SPECTOR’S NOTE: Sergachev has rapidly blossomed into one of the Lightning’s top defensemen whose best seasons are still ahead of him. He’ll become a restricted free agent with arbitration rights at the end of it.

The deal is also structured to pay him more in the final season when league revenue is expected to improve. Cap Friendly indicates he’ll get $2.4 million in actual salary this season, $4.8 million in 2021-22 and $7.2 million in 2022-23. It’ll cost the Lightning big bucks to qualify his rights and re-sign him at the end of this deal.

Sergachev’s new contract also pushes the Lightning above the $81.5 million salary cap by $1.9 million. They must also sign center Anthony Cirelli and blueliner Erik Cernak. I’ll have more about their possible moves to become cap compliant in today’s Rumor Mill.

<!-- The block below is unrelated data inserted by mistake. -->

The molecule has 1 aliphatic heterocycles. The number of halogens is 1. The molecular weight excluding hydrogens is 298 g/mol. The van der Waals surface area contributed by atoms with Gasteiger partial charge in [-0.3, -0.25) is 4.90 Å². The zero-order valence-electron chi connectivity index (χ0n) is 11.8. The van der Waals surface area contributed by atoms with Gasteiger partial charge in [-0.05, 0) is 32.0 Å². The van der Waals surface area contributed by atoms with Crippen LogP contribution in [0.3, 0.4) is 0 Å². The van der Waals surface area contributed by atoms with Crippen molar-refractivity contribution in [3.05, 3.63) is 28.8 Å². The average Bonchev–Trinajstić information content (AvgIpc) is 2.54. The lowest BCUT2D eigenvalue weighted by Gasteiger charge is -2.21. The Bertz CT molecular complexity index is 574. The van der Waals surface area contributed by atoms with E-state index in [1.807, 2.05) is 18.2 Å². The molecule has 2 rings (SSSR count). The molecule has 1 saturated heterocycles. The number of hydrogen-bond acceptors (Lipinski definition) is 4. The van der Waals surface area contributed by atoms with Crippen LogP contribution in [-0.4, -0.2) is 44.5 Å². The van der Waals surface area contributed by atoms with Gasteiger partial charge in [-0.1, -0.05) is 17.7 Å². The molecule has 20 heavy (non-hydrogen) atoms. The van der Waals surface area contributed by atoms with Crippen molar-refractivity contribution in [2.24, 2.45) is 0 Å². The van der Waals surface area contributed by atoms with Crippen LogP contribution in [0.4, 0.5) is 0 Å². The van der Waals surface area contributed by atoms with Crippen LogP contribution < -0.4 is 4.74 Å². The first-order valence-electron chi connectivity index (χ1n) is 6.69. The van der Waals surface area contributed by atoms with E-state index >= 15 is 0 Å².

TSN’s Pierre LeBrun tweeted NHLPA executive director Donald Fehr and NHL commissioner Gary Bettman haven’t spoken since last Thursday. He believes that speaks to how the players feel about the league’s requests for increases to the salary deferral/escrow rates. LeBrun thinks there’s still time to salvage this but next week could be crucial.

SPECTOR’S NOTE: LeBrun could be referring to starting the season by the proposed date of Jan. 1. I think the time’s run out for that. However, there’s an ongoing belief among the punditry that the two sides will work something out to start up the season by late January or early February.